Smart Electricity Meter – Overview
For AMR (and AMI) to become truly pervasive it needs to provide more than a reduction in meter reading costs. Optimization for Asset tracking, dynamic pricing, tamper notification, outage management, supply automation, load profiling and network diagnostics are critical elements for the success of this infrastructure. This drives the move from Mechanical Meters towards Static (electronic) meters for all major utilities (Electricity, Water, Gas, Heat).
Currently, meters can be read manually, touch-read (handheld device with a wand or probe), Radio, Bus, Power Line, Modem, or GSM/Satellite. The drivers behind each choice are cost, existing infrastructure, and local regulations. In some regions the usage charge for a radio frequency band is higher than the cost of manual reading, or the local grid may not support communication over the power line (PLC).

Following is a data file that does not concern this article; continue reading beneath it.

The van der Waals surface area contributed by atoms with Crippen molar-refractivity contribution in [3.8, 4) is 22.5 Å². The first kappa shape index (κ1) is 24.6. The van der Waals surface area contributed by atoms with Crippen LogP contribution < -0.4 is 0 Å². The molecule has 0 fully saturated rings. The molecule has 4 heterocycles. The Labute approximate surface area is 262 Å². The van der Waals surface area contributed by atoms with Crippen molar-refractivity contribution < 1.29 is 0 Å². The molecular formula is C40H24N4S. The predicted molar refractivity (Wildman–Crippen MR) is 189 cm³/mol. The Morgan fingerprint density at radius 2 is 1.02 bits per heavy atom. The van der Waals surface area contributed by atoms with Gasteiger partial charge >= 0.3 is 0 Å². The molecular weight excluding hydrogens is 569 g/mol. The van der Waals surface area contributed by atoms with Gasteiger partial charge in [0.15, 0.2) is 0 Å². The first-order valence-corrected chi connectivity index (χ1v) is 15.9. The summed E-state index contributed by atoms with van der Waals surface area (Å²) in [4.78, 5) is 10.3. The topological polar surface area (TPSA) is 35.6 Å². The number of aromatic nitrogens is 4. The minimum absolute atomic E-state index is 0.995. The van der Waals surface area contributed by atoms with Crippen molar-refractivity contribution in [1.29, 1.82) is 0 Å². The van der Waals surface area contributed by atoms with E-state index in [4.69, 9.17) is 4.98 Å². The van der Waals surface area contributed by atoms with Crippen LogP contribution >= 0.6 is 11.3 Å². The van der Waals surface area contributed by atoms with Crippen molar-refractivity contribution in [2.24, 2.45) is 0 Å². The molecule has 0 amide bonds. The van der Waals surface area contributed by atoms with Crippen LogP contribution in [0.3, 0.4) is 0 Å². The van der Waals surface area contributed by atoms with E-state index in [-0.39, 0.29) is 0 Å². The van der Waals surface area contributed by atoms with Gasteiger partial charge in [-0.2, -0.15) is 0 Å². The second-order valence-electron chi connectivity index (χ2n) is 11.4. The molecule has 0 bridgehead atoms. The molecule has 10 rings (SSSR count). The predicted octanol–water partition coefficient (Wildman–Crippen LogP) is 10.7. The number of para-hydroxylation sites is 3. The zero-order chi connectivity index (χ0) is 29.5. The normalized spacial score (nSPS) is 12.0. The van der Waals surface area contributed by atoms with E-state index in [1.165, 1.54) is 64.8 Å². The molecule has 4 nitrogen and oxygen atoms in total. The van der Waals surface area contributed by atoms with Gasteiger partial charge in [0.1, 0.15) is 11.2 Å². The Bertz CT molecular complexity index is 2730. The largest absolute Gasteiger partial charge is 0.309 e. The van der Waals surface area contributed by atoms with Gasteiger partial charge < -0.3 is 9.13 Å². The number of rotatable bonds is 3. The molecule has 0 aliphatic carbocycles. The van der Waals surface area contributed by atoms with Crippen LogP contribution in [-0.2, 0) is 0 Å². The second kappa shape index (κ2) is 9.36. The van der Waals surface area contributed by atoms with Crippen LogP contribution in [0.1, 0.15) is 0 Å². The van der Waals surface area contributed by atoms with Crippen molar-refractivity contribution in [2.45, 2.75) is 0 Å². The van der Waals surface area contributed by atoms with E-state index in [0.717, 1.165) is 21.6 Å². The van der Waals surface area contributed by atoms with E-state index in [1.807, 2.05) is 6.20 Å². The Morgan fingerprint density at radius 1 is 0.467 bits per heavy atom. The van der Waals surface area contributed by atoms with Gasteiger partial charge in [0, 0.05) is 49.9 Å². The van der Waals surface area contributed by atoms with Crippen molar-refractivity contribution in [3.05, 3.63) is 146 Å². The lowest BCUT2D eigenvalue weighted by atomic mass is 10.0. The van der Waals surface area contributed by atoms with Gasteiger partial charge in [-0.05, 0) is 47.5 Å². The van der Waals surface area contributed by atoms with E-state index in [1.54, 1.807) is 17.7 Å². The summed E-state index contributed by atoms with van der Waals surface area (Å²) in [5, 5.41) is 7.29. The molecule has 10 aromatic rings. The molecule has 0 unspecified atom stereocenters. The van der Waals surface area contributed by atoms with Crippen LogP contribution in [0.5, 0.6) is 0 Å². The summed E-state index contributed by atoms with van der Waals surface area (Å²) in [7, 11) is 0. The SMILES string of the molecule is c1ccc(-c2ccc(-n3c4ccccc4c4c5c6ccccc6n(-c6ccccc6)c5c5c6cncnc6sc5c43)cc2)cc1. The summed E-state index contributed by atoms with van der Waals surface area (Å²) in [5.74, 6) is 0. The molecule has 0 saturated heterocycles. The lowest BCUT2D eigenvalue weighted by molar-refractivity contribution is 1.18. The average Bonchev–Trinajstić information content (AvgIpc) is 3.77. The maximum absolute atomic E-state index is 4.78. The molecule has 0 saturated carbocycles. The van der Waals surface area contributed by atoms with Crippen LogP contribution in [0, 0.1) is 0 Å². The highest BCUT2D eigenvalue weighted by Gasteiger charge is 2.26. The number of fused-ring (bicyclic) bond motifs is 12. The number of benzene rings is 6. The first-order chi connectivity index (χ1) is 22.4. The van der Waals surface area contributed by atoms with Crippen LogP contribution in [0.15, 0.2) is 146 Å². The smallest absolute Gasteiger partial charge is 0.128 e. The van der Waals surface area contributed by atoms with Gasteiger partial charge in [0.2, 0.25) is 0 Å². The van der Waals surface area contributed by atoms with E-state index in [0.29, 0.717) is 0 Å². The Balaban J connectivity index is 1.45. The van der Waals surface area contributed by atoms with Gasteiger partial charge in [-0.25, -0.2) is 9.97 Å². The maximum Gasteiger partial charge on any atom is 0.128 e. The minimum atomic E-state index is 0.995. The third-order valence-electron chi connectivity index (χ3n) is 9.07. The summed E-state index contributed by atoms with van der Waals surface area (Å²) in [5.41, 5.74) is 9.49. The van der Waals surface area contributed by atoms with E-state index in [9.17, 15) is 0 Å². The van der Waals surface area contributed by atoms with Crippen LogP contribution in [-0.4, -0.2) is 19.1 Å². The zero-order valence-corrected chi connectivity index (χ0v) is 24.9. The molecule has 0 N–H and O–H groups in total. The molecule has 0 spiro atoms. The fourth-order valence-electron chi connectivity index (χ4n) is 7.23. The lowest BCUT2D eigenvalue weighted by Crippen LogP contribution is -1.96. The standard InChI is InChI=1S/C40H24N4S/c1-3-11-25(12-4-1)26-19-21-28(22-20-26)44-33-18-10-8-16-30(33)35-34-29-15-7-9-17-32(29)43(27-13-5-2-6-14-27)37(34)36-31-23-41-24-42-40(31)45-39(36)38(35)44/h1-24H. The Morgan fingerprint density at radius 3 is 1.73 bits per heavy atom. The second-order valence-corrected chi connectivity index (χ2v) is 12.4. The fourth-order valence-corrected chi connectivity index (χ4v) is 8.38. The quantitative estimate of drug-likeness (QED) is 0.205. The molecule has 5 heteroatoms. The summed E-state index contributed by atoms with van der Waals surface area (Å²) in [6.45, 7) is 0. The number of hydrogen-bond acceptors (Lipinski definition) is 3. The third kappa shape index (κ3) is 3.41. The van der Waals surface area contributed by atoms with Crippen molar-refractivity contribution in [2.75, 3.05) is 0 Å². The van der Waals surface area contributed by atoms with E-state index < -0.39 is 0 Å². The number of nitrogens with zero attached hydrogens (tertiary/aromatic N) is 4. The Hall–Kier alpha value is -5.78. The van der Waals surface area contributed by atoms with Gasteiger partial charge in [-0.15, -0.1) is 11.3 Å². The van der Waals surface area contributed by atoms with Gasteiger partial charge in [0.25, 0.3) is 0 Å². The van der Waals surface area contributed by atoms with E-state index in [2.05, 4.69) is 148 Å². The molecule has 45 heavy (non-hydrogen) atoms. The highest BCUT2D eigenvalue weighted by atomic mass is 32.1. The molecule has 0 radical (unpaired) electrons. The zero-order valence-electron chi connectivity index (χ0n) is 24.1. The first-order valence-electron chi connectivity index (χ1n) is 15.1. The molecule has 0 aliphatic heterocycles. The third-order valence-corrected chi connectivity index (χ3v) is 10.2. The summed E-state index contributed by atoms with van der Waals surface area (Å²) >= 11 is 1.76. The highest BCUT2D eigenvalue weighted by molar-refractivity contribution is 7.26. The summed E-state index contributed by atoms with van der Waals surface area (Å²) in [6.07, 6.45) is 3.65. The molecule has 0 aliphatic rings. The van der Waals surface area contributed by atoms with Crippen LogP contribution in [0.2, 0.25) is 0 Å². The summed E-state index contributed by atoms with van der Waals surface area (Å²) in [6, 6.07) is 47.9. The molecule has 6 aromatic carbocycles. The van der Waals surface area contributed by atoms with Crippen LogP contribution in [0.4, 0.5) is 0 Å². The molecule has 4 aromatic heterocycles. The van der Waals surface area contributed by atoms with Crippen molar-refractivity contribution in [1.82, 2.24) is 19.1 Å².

In any case, the trend is towards AMR increases the electronics content of the meter itself, and AMI drives a networked infrastructure for all metering. A complete implementation could include power line communication to the electricity meter, and low power wireless communication from the electricity meter to other utility meters. Low power wireless communication to the major loads in the home/business (AC, Heaters, Refrigeration, etc) and would also allow dynamic setting control during power plant peak loading.
Sub-metering applications such as smart plugs and appliance energy meters enable consumers to understand and control their energy usage patterns. Other sub-metering applications such as server power meters help IT departments optimize power consumption of server farms. This white paper discusses features and benefits of energy measurement ICs such as the MSP430AFE2xx in these applications.
See e-meter products > http://www.ti.com/lsds/ti/apps/smartgrid/emeter/product.
See TI Wireless Communication solutions for smart meters >
Smart Electricity Meter